The new Mazda SKYACTIV-X 2.0-liter engine incorporates a supercharger as a high speed, high pressure, variable air injection system to expand the compression ignition operating window, which is typically quite narrow in engines of this type. With this new engine, the fuel is mixed with the air, then compressed, causing it to auto-ignite. The result is a higher compression ratio, allowing for a greater fuel/air mixture to burn. That in turn results in greater fuel efficiency. According to Mazda, SKYACTIV-X is capable of very lean burns that will save on fuel consumption overall. Finally, it speeds up the combustion process. Mazda has what is essentially an ignition hybrid engine, which uses a spark plug to extend the operational range of the engine and to manage a transition from spark to compression ignition. With everything working as intended, the fuel consumption does not climb as much, while still giving a spirited ride. You know, Zoom-Zoom.

Mazda officials point out that this spark plug-controlled compression ignition (SPCCI) helps increase the engine’s torque from 10-to-30 percent. The super lean burn that results from this procedure improves engine efficiency from 20-to-30 percent over the current SKYACTIV-G engine. Mazda says it’s an improvement of 35-to-45-percent fuel economy over the 2008 model year engine and even equals or exceeds the fuel efficiency of the latest SKYACTIV-D diesel engine.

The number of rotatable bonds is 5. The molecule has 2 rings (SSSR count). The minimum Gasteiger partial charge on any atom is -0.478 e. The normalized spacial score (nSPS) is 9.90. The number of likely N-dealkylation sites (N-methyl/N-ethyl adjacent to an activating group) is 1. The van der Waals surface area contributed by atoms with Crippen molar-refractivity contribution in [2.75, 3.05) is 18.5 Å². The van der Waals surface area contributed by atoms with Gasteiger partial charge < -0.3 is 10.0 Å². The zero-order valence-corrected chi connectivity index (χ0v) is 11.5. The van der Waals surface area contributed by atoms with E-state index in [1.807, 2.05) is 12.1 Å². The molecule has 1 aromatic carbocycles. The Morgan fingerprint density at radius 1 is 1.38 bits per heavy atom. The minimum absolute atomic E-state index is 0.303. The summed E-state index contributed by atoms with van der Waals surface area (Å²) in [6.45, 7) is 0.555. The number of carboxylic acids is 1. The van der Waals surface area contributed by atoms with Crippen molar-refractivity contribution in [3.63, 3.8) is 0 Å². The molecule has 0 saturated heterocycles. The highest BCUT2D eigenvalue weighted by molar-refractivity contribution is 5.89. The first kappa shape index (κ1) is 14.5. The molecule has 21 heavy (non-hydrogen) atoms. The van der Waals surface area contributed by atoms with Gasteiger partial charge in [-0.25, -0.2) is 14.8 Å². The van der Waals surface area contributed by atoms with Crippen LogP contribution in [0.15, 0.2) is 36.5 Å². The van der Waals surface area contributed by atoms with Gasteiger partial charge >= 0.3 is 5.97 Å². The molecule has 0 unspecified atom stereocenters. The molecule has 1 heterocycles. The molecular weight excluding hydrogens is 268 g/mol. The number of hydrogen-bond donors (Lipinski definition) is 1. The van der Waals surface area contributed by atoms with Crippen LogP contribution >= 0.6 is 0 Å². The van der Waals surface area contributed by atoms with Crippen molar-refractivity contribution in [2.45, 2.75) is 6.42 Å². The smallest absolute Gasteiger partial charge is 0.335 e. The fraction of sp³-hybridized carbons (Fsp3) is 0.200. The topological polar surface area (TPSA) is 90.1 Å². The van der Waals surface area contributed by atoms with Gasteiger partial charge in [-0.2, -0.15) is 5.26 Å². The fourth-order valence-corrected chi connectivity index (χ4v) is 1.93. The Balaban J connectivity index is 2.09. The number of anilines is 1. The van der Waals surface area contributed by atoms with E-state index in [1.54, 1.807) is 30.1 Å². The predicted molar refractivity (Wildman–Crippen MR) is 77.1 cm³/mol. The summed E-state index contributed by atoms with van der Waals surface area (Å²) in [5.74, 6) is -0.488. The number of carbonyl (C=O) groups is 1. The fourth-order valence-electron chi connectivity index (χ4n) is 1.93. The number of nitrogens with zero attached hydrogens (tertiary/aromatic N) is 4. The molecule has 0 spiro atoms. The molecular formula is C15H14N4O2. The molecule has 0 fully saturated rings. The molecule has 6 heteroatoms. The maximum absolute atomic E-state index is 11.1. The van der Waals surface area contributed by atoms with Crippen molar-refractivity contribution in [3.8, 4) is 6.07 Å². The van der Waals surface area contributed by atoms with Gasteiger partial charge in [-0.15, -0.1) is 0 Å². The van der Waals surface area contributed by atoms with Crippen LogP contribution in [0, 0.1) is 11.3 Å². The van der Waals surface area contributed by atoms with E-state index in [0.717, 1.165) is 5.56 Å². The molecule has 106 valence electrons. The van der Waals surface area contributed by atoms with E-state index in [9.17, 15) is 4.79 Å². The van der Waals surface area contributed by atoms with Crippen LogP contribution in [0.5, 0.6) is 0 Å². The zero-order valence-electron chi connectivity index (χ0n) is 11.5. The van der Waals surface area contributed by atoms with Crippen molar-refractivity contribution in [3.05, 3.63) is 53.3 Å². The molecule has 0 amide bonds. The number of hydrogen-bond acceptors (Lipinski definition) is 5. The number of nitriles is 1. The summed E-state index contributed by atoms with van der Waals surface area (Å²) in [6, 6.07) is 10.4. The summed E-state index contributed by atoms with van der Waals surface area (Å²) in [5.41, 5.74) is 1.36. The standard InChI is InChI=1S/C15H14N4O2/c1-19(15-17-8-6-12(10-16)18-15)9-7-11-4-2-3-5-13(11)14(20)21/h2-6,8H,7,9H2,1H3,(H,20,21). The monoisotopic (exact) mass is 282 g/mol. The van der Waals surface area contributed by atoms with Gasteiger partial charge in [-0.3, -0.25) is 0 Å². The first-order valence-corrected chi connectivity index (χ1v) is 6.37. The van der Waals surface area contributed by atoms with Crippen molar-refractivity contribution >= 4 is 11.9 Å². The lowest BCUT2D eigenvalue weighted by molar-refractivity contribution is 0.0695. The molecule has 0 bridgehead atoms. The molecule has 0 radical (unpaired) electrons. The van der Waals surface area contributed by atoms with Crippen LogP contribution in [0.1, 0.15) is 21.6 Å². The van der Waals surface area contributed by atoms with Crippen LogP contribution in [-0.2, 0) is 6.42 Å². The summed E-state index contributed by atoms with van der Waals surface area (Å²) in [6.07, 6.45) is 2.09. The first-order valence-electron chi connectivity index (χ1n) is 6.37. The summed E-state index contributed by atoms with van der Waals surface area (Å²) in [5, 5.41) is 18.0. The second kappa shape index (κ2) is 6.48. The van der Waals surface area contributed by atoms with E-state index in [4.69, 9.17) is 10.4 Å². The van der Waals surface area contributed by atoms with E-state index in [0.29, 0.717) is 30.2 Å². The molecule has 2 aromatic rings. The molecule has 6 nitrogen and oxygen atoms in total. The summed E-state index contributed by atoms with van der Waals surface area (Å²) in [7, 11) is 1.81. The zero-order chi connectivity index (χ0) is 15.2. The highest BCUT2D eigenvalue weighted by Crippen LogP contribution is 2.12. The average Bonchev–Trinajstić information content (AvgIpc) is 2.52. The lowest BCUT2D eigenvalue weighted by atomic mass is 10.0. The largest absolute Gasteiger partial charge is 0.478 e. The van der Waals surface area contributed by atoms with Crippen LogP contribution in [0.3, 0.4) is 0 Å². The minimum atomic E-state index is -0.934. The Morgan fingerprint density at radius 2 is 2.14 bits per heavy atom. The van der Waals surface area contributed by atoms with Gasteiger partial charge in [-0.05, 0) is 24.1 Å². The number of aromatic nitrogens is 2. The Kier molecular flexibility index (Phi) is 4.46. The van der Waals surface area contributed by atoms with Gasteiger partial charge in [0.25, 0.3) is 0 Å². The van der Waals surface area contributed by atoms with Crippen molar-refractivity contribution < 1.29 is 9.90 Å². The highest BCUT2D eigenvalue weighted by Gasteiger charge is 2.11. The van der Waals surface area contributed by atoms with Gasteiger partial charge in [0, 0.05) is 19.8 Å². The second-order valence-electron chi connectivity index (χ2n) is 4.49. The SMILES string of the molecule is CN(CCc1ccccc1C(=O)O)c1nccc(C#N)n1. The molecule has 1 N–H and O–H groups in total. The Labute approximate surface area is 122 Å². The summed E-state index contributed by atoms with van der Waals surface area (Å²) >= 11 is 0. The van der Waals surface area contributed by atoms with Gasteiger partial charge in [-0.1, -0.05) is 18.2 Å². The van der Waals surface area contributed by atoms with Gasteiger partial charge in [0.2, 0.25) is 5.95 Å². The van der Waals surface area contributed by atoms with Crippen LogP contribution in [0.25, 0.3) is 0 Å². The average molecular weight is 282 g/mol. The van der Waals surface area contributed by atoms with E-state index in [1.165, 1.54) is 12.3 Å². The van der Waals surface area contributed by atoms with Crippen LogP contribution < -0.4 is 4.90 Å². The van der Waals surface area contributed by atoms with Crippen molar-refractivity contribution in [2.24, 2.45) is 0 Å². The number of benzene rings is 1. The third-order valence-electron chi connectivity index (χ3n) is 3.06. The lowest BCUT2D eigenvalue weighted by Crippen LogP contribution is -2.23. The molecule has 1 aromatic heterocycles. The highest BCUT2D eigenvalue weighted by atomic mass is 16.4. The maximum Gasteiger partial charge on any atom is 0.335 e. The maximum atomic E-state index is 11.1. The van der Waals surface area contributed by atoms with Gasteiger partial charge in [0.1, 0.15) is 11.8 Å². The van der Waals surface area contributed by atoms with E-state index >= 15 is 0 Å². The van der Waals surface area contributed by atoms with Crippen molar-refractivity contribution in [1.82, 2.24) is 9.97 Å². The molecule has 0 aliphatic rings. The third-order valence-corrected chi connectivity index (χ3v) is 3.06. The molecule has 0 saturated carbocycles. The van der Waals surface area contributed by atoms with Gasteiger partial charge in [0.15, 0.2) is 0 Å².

Part three of this technological triumvirate is the new Mazda Next Generation Platform. Not just the literal chassis, but also new disciplines yielding improvements in tire function, suspension, body and seats for “comprehensive vehicle optimization.” Along the way, they have also attacked Noise, Vibration and Harshness (NVH) with the goal of making Mazda vehicles as quiet as possible. This improvement in ride quality continues in the brand’s quest to move upmarket. Mazda designers have noted that life’s stress levels have increased through lack of exercise. Their goal is to face these stressors through the driving pleasure in one of the company’s cars or crossover vehicles.

Mazda’s ergonomic designers have completed a wholesale redesign of the seating positions so the “human body’s natural ability to balance itself can be realized.” As such, they’ve tried to place the average driver’s pelvis in a proper seating position. They claim no slouching as a result.

The success of such a venture is where Mazda hopes a driver will achieve the desired “Jinba-Itta” state of driving pleasure. Roughly translated, the Japanese phrase refers to the “connection between horse and rider.”